What is the rationale of having 'is' operator telling two lists with the same elements are different, but that two strings with same characters are the same? Given that strings are mutable I don't see the reason for this asymmetry...
Yeah, I see it as a poor design for 'is. Personally, I pretend strings are immutable, if only so I can use 'is without regret.
The fact that Arc's 'testify and 'case rely on 'is might be part of it. I and akkartik believe everything should be using 'iso whenever possible instead, and I think akkartik goes as far as to say that 'iso should be named "is" and 'is should be dealt with some other way. There was a recent discussion about replacing today's (iso a b) and (is a b) with (is a b) and (is (id a) (id b)) respectively, and that seems like a pretty nice idea.
Oh, oops. Sorry! XD I guess I figured that the name 'is is so good that something oughta use it. And for some reason, I'm not currently concerned that the name "is" should be restricted to the most picky kind of equality operator (as I was in that thread).
"iso neatly sidesteps them by evoking the precise image of structural equality."
Right now, I don't believe the purpose of 'iso is very precise either. I think a type's designer should extend 'iso with whatever makes intuitive sense for that type, just as long as it's still an equivalence relation. Guess I'm in an informal mood.
Mutable strings are indeed sort of "strange", especially given Lisp semantic for literals that is different for example from Python (in python the syntax "[1,2,3]" is a list literal, but is indeed equivalent to Lisp "(list 1 2 3)" and not to "'(1 2 3)", i.e. returns a new fresh list at each evaluation). Mutable literals is somewhat counterintuitive and in Python a similar problem happens with default values for parameters (i.e. "def foo(x=[1,2,3]):...") not because the literal is altered but because default value is evaluated only once at function definition time. This idea that what is in the program text is not in this case fixed is a trap in which newbies often fall...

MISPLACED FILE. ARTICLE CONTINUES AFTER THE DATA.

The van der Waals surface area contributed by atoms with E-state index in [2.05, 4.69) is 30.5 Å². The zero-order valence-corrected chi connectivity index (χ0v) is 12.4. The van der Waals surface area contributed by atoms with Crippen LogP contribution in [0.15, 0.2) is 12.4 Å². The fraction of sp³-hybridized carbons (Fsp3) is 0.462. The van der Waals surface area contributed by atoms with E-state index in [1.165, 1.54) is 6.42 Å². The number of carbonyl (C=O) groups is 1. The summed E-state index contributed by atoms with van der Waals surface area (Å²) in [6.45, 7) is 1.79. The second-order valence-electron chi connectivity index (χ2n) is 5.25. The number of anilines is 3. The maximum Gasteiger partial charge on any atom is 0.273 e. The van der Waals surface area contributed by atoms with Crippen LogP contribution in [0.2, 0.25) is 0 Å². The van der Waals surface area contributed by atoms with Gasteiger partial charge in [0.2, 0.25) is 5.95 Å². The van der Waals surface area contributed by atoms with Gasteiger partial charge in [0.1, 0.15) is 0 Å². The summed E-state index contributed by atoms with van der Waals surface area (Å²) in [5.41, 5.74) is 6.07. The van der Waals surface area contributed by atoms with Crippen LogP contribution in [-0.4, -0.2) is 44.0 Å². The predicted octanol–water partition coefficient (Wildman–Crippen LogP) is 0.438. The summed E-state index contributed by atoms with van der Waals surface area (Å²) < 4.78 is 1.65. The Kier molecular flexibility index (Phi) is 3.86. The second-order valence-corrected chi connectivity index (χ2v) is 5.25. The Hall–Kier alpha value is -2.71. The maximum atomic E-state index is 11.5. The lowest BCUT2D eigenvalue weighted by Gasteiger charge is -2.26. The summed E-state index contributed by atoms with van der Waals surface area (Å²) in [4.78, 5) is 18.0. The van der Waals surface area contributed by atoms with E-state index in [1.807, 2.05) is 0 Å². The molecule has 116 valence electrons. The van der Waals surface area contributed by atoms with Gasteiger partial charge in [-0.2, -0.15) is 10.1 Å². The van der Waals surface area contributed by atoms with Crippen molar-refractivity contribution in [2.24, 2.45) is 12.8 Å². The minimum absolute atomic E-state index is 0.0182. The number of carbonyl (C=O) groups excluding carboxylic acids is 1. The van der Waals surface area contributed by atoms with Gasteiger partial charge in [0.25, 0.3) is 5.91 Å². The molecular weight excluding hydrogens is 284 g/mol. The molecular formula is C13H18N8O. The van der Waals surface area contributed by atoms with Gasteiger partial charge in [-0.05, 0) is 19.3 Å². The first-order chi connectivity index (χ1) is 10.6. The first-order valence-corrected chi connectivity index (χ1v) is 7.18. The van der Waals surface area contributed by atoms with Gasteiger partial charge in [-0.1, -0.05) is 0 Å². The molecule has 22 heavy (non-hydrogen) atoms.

"Can you set the car of a string to an arbitrary value, like you can with a cons? Is "" nil?"
Yes and yes. I plan for the only difference between strings and conses is that A) they have a type of 'string, in addition to a type of 'cons, and B) they display differently, surrounded by "" rather than ()
Generally speaking, strings will only contain characters (since that's what the string constructor does), but I don't see why they can't contain arbitrary stuff, if you want to do that.
P.S. I might not actually give them a type of string... in that case the only difference would be that they display differently. That might be an interesting approach.
Actually, you probably didn't notice, but in Arubic/Python, strings literally are a subclass of cons, so they really do behave just like conses in almost every situation. I didn't make (is nil "") return t though. That shouldn't be hard to add, but I've been busy on Arubic/ar.
A rationale (which people may dislike or disagree with) is that we might like to have the short, easy to type version of an operator perform the most common operation that we typically do on each type (even if it isn't logical).
If so, we'd also probably want a more specialized, longer named version of the operator that does the precise operation such as checking for object identity for all types (which we currently don't have in Arc without dropping into Racket).